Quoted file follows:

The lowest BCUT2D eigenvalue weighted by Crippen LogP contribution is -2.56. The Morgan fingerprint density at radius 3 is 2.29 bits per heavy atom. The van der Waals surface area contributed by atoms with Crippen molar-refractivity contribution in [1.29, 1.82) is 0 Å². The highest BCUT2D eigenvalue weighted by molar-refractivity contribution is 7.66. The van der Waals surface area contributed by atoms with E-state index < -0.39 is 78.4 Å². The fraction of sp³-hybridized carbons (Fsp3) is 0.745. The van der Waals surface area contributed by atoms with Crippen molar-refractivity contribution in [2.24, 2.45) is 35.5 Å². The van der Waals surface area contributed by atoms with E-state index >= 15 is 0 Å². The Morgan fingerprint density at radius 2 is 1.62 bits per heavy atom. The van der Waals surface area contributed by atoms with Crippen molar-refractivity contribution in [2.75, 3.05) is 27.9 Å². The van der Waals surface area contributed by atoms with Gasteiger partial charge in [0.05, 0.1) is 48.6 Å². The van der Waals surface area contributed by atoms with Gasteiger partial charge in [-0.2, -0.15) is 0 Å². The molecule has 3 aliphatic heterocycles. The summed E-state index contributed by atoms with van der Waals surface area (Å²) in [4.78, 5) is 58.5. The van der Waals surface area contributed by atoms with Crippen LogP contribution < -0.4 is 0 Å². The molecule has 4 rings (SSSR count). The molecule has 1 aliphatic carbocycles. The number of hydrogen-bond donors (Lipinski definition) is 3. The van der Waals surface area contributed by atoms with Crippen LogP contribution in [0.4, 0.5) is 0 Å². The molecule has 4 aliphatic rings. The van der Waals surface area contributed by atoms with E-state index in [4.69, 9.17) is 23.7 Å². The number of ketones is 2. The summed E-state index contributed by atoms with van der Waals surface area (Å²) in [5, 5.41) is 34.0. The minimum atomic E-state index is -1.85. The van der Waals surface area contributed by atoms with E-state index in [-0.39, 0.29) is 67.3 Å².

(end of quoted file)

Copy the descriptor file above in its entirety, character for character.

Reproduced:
The lowest BCUT2D eigenvalue weighted by Crippen LogP contribution is -2.56. The Morgan fingerprint density at radius 3 is 2.29 bits per heavy atom. The van der Waals surface area contributed by atoms with Crippen molar-refractivity contribution in [1.29, 1.82) is 0 Å². The highest BCUT2D eigenvalue weighted by molar-refractivity contribution is 7.66. The van der Waals surface area contributed by atoms with E-state index < -0.39 is 78.4 Å². The fraction of sp³-hybridized carbons (Fsp3) is 0.745. The van der Waals surface area contributed by atoms with Crippen molar-refractivity contribution in [2.24, 2.45) is 35.5 Å². The van der Waals surface area contributed by atoms with E-state index >= 15 is 0 Å². The Morgan fingerprint density at radius 2 is 1.62 bits per heavy atom. The van der Waals surface area contributed by atoms with Crippen molar-refractivity contribution in [2.75, 3.05) is 27.9 Å². The van der Waals surface area contributed by atoms with Gasteiger partial charge in [0.05, 0.1) is 48.6 Å². The van der Waals surface area contributed by atoms with Gasteiger partial charge in [-0.2, -0.15) is 0 Å². The molecule has 3 aliphatic heterocycles. The summed E-state index contributed by atoms with van der Waals surface area (Å²) in [4.78, 5) is 58.5. The van der Waals surface area contributed by atoms with Crippen LogP contribution < -0.4 is 0 Å². The molecule has 4 rings (SSSR count). The molecule has 1 aliphatic carbocycles. The number of hydrogen-bond donors (Lipinski definition) is 3. The van der Waals surface area contributed by atoms with Crippen LogP contribution in [0.4, 0.5) is 0 Å². The molecule has 4 aliphatic rings. The van der Waals surface area contributed by atoms with E-state index in [4.69, 9.17) is 23.7 Å². The number of ketones is 2. The summed E-state index contributed by atoms with van der Waals surface area (Å²) in [5, 5.41) is 34.0. The minimum atomic E-state index is -1.85. The van der Waals surface area contributed by atoms with E-state index in [-0.39, 0.29) is 67.3 Å².